Brave New World
Tablets have arrived in the classroom and they’re here to stay.
There’s been huge growth in the number and quality of educational apps for both Android and iOS (*). It seems the world's abuzz with talk of personalised education (*). It seems possible. It seems almost everyone's waiting for tablets to magically replace textbooks everywhere. Apple’s developed a compelling marketing deck which sums up the sentiment (*www.apple.com/education).
Soma (*Aldous Huxley, 1931).
It’s argued European public education’s got a fair way to go. School dropouts run at around 13% (*). Unemployment's unsustainably high (*). Despite constant evolution of, improvement in, teaching-learning strategies (*).
Look around you and ask yourself how you feel about the state of your country today (*).
Most agree public education’s a big player (*). For the vast majority, it's the same bricks and mortar, to switch metaphors. Students are still failing. Teachers are still overloaded, burnt-out or both. The Wall's an old movie now (*1982).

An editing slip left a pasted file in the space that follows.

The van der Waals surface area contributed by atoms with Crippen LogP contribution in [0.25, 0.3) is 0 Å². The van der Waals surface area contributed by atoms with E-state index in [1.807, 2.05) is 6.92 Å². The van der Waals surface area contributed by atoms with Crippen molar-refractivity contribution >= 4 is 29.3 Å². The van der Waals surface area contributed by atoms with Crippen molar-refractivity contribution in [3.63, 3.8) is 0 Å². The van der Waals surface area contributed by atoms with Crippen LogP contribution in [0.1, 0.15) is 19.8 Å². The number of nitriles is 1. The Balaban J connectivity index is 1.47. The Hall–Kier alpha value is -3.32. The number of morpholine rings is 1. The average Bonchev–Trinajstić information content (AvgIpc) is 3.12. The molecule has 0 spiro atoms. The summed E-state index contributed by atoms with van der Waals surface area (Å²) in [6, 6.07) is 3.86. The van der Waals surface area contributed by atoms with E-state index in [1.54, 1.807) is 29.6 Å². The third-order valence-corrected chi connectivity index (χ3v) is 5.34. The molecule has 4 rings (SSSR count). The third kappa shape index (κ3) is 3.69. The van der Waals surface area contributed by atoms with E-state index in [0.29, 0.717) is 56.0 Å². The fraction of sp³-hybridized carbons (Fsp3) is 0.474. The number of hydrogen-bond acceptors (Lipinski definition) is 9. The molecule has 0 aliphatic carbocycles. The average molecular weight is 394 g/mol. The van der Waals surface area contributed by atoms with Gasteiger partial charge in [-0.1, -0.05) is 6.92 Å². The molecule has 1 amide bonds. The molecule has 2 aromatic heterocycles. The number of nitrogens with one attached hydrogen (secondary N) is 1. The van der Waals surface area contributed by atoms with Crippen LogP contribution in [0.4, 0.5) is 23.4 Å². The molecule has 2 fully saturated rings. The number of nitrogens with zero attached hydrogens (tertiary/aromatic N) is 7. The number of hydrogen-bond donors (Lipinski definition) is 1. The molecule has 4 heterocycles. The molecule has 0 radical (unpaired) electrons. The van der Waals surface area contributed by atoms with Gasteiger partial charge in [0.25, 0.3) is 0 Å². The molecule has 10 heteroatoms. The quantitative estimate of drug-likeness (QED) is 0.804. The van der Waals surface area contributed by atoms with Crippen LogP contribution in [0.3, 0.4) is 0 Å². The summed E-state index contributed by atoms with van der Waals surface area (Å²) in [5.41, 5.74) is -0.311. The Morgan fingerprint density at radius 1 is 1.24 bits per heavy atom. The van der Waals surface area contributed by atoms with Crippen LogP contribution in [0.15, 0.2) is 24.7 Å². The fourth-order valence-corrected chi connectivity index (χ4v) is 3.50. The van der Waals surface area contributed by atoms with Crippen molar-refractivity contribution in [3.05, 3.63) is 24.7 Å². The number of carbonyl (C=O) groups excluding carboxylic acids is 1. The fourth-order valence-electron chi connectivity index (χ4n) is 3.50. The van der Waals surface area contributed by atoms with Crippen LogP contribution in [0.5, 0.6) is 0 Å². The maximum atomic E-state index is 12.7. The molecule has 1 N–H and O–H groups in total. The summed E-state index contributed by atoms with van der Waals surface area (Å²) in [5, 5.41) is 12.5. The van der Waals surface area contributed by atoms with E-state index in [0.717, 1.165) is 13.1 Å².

A billion tablets’ll only make it better for two, maybe three, school-terms (*Rocket School).
The thought of replacing textbooks with tablets is like distributing textbooks in the dark ages, to switch metaphors once again.
No one can question the printing press was a game-changer for education. Mobile technology's the next. It's a game-changer on the ground (*RocketSchool). It changes all the parameters.
How's this technology so different? Ever seen someone smashing their tablet or smartphone in frustration?
Computers belong to the information age (*). Mobile technology comes from the age of connectivity (*). Computers are about information (*). Connectivity's about connecting people and information in different ways (*).
Education’s about connecting people with information in a way that produces knowledge (*).
Public education's got a clean slate and a running start. We can rebuild it. We have the technology (*The Six Million Dollar Man, 1976).
Many are saying, 'It's the pedagogy, stupid.' They're only half-way there.